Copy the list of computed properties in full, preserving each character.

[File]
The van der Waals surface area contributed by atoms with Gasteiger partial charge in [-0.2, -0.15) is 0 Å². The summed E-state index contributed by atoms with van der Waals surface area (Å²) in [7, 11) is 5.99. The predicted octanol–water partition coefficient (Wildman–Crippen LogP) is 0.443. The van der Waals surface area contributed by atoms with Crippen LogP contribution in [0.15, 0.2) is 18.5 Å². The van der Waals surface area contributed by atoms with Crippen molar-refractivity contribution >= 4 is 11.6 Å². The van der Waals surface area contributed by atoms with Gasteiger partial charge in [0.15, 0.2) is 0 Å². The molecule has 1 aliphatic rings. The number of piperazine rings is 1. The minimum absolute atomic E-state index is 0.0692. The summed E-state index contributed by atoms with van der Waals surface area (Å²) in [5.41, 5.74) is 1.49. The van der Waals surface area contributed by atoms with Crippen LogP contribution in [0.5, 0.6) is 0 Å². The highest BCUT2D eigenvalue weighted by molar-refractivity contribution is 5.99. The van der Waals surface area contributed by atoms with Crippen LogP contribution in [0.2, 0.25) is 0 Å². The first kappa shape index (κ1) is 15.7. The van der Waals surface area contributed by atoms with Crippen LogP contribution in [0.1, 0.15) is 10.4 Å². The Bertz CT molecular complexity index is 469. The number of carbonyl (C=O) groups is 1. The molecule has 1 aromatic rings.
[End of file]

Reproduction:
The van der Waals surface area contributed by atoms with Gasteiger partial charge in [-0.2, -0.15) is 0 Å². The summed E-state index contributed by atoms with van der Waals surface area (Å²) in [7, 11) is 5.99. The predicted octanol–water partition coefficient (Wildman–Crippen LogP) is 0.443. The van der Waals surface area contributed by atoms with Crippen LogP contribution in [0.15, 0.2) is 18.5 Å². The van der Waals surface area contributed by atoms with Crippen molar-refractivity contribution >= 4 is 11.6 Å². The van der Waals surface area contributed by atoms with Gasteiger partial charge in [0.15, 0.2) is 0 Å². The molecule has 1 aliphatic rings. The number of piperazine rings is 1. The minimum absolute atomic E-state index is 0.0692. The summed E-state index contributed by atoms with van der Waals surface area (Å²) in [5.41, 5.74) is 1.49. The van der Waals surface area contributed by atoms with Crippen LogP contribution in [0.5, 0.6) is 0 Å². The highest BCUT2D eigenvalue weighted by molar-refractivity contribution is 5.99. The van der Waals surface area contributed by atoms with Crippen LogP contribution in [0.2, 0.25) is 0 Å². The first kappa shape index (κ1) is 15.7. The van der Waals surface area contributed by atoms with Crippen LogP contribution in [0.1, 0.15) is 10.4 Å². The Bertz CT molecular complexity index is 469. The number of carbonyl (C=O) groups is 1. The molecule has 1 aromatic rings.